“Unfortunately all the people are prosecuted in Iraqi courts with Iraqi judges and Iraqi juries. Everything is Iraqi involved. All we do is we pretty much sacrifice our lives and bodies to escort them to these courts.”
Fast’s sacrifice began in 2003 when he joined the Reserves straight out of high school. He entered Flagler College in 2004, and was called to serve in the war in 2006. He is now taking 18 credit hours through American Military University online, which the Army pays for, and is on track to graduate with a psychology degree from Flagler in Spring 2008.
“I knew there was a possibility (he would be called up), but we always joked that he wasn’t allowed to go (because he’s in college),” said Flagler junior Mallory Needleman, Fast’s girlfriend of almost two years.
On Oct. 3, 2006, Fast landed in Iraq thinking his unit would be doing convoy security for the troops who bring food and aid to the people of Baghdad. Instead, he was assigned to his job at the prison because he had a college background.
“I thought I was going to be on the roads, like experiencing life threatening stuff everyday,” he said. “Call me crazy, but I didn’t join the Army to sit in a prison office all day typing on the computer. It kills me.”
Because Fast is enrolled in college as a reservist, he had the option to not go to Iraq with his unit and continue with school instead. But he couldn’t be talked out of going.
“There was no way I was going to say no,” Fast said. “I went though basic training with all my buddies from my unit, I’ve been part of my unit for three years with the same guys who are my age over there. I wanted to be part of the war with those guys. I love them. They’re some of my best friends.”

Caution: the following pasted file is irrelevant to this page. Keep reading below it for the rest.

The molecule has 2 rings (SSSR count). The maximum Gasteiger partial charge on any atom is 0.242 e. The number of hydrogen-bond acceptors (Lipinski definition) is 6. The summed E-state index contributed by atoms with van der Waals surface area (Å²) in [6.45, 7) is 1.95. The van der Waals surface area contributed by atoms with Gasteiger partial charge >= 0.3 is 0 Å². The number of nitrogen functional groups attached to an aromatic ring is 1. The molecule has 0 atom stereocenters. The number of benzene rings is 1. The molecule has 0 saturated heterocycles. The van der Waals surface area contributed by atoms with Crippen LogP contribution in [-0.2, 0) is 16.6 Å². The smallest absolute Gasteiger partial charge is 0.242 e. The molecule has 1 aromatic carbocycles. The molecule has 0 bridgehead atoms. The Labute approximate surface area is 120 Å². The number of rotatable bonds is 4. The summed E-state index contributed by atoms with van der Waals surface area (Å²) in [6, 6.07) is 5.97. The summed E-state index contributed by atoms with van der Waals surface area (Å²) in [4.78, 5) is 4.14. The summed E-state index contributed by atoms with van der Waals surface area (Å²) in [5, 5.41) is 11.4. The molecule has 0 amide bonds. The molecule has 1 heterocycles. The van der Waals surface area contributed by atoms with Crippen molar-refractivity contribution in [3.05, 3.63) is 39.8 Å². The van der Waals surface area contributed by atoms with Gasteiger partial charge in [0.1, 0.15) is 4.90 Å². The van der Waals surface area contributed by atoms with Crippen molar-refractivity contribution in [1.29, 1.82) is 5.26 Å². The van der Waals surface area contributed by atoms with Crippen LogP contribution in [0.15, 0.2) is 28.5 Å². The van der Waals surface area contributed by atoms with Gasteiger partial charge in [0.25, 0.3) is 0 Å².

And even though his duties in Iraq haven’t been as intense as he hopes they would be, Fast says that he is happy to have the opportunity to be in Baghdad.
“It’s something I enjoy,” he said. “What I get to see, though, is pretty intense because I actually see how it unfolds.”
Most of Fast’s work is done at the prison, but he does get the opportunity to go into Baghdad City to deliver detainees to the Iraqi authorities at the Iraqi Correctional Prison. He describes it “like a landfill on every single road” because of neglect and damage from years of war and insurgency.
“One time I went on this convoy into Baghdad City I was taking three convicted juveniles who were not even 16 to this, it’s not even like a prison. It’s pretty much a building with no windows and a bunch of what looks like dead dogs all over the road, but they’re just sleeping,” he said. “We pull up to this place and it’s supposed to be a bunch of kids all over the place who were supposed to be convicted, but it’s so silent, there’s nobody there. You can just tell it’s bad.”